Inhaled epoprostenol (iEPO) made a profound entry in the clinical stage when De Wet et al (2003) reported the safety and efficacy of iEPO in a clinical series of 126 cardiac surgery patients. In this clinical series, the authors reported benefits to pulmonary artery pressures without systemic effects and potential cost savings to their institution of nearly $680,000 during their two-year study period.18 Since then, iEPO has been studied in several trials as a viable, cost-effective alternative to iNO.19,20

A recently ended clinical trial (NCT0308152) was a triple blinded study of 424 patients receiving lung transplantation, heart transplantation, and LVAD insertion comparing iEPO to iNO.21 These results may have important implications regarding the choice of agents. IEPO is delivered through continuous nebulization, requiring a continuous infusion pump.

The delivery of this agent has three formulations that require consideration. These are; Veletri©, EPOPROSTENOL SODIUM, and FLOLAN©. VELETRI© is arginine-based and is a less viscous formulation, making it suitable for nebulization with a vibrating mesh nebulizer. FLOLAN© and EPOPROSTENOL SODIUM are glycine-based formulations, much more viscous and have been reported to cause ventilator malfunction.28 This difference may impact choice of nebulizer for delivery which could further impact mechanical ventilation function.22 These agents are not approved for inhalation by the Food and Drug Administration and are used off-label.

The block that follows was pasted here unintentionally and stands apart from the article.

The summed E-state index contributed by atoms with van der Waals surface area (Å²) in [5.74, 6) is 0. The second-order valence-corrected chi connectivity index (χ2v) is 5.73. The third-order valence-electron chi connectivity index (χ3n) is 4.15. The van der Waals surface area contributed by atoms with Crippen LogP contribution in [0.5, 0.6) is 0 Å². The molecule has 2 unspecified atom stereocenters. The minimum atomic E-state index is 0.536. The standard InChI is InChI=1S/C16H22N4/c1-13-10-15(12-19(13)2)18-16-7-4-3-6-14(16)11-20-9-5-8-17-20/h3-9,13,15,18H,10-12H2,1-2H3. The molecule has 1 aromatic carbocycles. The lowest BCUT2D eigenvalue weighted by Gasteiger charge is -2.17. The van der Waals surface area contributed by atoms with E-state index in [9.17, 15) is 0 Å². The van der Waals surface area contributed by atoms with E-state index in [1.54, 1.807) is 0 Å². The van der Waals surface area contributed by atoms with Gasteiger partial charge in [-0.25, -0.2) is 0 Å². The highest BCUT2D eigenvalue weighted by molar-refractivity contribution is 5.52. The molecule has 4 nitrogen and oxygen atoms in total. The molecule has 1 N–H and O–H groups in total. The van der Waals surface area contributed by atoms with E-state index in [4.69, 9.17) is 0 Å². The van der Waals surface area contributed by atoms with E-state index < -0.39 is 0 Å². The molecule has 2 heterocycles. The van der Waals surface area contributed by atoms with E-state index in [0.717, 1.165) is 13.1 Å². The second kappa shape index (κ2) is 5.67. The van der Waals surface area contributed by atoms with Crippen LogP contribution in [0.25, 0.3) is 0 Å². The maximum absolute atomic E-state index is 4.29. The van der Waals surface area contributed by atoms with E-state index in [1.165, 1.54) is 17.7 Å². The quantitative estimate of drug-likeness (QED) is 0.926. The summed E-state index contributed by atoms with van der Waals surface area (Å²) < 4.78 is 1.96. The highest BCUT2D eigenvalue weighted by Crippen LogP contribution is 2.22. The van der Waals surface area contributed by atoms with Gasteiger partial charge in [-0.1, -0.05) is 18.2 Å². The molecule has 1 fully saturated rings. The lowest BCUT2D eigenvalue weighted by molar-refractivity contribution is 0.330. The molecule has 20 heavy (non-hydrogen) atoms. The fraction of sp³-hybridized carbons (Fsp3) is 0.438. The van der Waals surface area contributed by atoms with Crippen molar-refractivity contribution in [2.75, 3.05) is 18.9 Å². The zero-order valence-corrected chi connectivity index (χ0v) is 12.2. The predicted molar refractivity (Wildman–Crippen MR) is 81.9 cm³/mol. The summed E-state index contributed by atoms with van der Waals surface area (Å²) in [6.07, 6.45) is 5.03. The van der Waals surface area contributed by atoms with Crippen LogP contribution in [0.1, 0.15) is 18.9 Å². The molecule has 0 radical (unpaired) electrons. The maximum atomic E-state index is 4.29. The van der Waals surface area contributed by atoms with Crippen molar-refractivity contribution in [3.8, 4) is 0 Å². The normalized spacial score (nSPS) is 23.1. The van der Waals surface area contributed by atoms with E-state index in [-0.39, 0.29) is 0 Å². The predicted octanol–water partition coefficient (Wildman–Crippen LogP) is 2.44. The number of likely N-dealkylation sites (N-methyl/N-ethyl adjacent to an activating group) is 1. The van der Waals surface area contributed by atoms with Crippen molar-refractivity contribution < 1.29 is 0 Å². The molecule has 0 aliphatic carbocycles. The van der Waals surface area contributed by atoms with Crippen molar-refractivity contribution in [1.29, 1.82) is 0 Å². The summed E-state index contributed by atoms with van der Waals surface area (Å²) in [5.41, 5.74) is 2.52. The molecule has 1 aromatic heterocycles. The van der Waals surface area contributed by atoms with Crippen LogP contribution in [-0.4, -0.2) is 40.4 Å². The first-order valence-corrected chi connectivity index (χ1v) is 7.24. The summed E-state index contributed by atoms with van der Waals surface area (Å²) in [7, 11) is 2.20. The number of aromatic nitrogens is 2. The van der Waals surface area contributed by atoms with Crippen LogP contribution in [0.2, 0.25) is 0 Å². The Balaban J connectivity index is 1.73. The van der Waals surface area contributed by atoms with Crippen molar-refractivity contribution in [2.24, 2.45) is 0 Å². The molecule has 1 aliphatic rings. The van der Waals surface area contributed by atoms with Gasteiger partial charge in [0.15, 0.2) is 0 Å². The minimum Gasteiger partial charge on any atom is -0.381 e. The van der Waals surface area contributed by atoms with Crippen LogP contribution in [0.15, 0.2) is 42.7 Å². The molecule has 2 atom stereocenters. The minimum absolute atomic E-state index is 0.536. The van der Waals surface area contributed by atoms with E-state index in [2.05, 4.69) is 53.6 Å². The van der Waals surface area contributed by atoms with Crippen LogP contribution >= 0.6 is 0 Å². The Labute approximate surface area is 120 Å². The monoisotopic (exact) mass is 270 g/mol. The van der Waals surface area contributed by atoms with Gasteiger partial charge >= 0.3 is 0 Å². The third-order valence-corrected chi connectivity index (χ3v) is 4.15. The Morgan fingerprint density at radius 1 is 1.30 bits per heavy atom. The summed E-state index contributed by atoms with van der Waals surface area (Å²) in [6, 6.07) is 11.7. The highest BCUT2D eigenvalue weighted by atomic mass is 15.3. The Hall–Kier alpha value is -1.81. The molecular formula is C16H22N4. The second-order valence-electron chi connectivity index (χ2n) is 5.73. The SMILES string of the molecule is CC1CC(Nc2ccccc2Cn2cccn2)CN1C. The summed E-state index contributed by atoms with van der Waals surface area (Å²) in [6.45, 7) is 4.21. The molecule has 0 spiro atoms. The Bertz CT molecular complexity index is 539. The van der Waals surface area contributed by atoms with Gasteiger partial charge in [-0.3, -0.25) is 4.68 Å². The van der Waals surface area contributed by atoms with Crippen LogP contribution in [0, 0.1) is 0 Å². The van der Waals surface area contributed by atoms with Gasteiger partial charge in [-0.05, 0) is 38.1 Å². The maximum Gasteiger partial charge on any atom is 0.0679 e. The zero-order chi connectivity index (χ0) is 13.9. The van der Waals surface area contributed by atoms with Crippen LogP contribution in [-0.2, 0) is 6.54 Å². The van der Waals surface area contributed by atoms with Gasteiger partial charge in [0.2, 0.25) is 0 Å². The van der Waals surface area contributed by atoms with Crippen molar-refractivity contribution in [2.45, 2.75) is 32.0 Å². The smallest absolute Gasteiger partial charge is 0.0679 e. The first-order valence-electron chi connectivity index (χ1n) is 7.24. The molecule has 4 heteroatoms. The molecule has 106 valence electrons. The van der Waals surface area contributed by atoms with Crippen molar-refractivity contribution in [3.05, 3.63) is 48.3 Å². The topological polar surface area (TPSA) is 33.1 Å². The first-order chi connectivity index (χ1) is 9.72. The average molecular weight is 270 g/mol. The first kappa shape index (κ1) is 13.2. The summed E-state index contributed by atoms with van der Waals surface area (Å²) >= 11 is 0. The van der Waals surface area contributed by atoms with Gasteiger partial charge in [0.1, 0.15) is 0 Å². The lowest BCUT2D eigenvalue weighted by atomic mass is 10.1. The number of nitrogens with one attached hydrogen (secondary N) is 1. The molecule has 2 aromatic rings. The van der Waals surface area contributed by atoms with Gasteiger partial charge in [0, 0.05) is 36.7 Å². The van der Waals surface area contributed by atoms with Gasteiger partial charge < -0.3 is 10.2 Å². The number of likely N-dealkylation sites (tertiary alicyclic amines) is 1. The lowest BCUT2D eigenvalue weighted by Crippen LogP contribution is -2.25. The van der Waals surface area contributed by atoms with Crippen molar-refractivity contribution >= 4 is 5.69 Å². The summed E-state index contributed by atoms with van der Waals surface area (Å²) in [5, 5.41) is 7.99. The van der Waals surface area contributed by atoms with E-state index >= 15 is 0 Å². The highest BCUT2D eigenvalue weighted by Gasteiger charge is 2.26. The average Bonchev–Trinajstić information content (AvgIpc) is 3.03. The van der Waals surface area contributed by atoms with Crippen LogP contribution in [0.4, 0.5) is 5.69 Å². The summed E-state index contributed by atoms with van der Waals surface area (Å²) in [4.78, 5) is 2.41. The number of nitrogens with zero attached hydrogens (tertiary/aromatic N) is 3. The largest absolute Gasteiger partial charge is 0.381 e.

The search for optimal PVR management is an ongoing process and deserves other considerations beyond the medication alone. We assume that the optimal delivery of these agents is to the alveolar-capillary membrane, thus producing alveolocapillary vasodilation. However, it has been suggested by Grava studying the concentration effect of both inhaled and instilled milrinone that the deposition site may be more influential on response.23 Vasodilation from milrinone occurs in the smooth muscle cells. Delivery of this agent at the precapillary arteriole level was important to its mode of action, which was demonstrated by simple jet nebulization providing the largest improvement in mean pulmonary arterial pressures.24 The safety profile of iEPO has been raised by others noting the unreliability of vibrating mesh nebulizers, added flow to ventilator circuits from jet nebulizers, lack of alarm systems for iEPO, and optimal dosing ranges have yet to be established in aerosolization.25